Ever since online shopping became a reality, retail has become increasingly digital and internet-driven. In fact, traditional street-side businesses have adopted elements of online shopping that give us the confidence to continue visiting them.

It is truly a big step for such businesses as they usually rely on offering their products and services to their customers face-to-face in an office or store that the business owns or rents.

However, these brick-and-mortar companies have made it easier by playing to the strengths of the consumer by creating a path that can provide in-person experiences such as more personal levels of service.

However ever since the pandemic hit, offline shopping has taken a hit particularly, giving more velocity to online shopping and China did not waste a minute but swooped in and quite possibly may have brought about a retail revolution.

How Did China Bring About A Retail Revolution?

China has been reigning in the manufacturing industry for quite some time now and the country’s middle class has seen a rapid growth in the past 20 years and has finally entered the middle-income bracket.

Such an economical boost has not only led to the introduction of new startups and businesses but has also given an opportunity to the country’s retail industry to satiate the growing appetite of consumers.

China’s Economic Growth

According to Professor Mark Greeven of Innovation and Strategy at IMD, who draws on a decade of experience in research, teaching and consulting in China,

“By putting the consumer’s needs at the center, China’s retail companies have rethought the value chain and reinvented the retail model, delivering a greater and more relevant retail experience to consumers.”

China is the future of e-commerce and here is how it brought about the retail revolution:

Omnichannel – Merging The Offline With Online

The amalgamation of offline with online is already familiar with consumers worldwide. However what makes China stand out is her digital platforms like Taobao, JD.com, and Meituan that offer things on a more varied scale than the likes of Amazon.

Taobao Chinese app

They have everything from food staples and technology to travel bookings and construction. This also involves the coming together of several different trends, including AI, robotics, IoT, and extended reality (XR) – which includes virtual and augmented reality (VR/AR).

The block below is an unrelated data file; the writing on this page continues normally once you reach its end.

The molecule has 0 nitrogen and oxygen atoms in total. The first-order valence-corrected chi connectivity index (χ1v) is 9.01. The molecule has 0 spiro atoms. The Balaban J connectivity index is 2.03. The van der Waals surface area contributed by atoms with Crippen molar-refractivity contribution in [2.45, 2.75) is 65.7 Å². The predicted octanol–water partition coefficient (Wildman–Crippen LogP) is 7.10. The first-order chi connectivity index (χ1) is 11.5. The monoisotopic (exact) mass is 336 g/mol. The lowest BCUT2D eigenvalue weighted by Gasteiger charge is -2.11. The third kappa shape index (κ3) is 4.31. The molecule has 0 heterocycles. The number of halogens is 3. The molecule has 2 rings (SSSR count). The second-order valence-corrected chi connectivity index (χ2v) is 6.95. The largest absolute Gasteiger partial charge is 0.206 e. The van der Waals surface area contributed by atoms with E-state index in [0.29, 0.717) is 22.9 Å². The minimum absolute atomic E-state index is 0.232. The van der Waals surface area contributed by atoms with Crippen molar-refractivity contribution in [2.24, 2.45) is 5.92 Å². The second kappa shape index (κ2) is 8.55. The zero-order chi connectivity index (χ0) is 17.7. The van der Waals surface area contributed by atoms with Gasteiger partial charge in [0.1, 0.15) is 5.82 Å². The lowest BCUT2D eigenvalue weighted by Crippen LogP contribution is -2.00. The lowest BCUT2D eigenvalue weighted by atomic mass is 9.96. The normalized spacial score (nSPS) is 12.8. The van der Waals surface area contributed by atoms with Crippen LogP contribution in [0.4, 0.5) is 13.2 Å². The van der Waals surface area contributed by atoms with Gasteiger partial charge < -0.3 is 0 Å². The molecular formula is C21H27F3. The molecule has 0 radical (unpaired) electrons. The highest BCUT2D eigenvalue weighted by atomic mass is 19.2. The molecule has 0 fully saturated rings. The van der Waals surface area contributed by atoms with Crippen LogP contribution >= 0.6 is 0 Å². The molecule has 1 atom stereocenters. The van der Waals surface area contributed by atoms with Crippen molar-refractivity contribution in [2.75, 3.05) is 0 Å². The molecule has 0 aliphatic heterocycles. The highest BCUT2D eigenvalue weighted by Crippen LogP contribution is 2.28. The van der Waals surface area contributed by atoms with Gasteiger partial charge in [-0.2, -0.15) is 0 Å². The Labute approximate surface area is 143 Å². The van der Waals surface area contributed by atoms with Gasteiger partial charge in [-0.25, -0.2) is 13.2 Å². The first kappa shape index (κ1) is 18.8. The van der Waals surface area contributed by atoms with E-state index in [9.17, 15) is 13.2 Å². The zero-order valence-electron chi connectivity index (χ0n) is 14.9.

VR environments will allow online retailers to provide shopping experiences that are enriched with features and are immersive whereas AR will be deployed by offline retailers to allow customers to access information about products they find on shelves.

Meanwhile, the only hindrance in this particular kind of shopping is the supply of fresh produce that is, vegetables, sea food, etc. These are easily perishable products. And so to avoid any rot or spoil, some brands have been using their very own warehouses that deliver fresh food within an hour.

Introduction Of Lifestyle Commerce

After generations of endemic poverty, there has been a spike in the wages of hundreds of millions of Chinese citizens thereby leading to a higher disposable income. Hence, even after paying for basic necessities, they have extra money to save or spend on consumer products such as fashion, travelling, going to restaurants, etc.

So China came up with the idea of lifestyle commerce – an idea whose main framework is built on ecosystems that can deliver all the products and services within a short period of time. This idea was executed with the help of ‘super apps.’

Growth of China’s e-commerce market owing to the introduction of lifestyle commerce

Super apps gather and integrate third-party businesses to deliver the whole variety of products and services anyone might need or want. These super apps are a lot like our Zomato and Amazon but they offer things on a wider spectrum.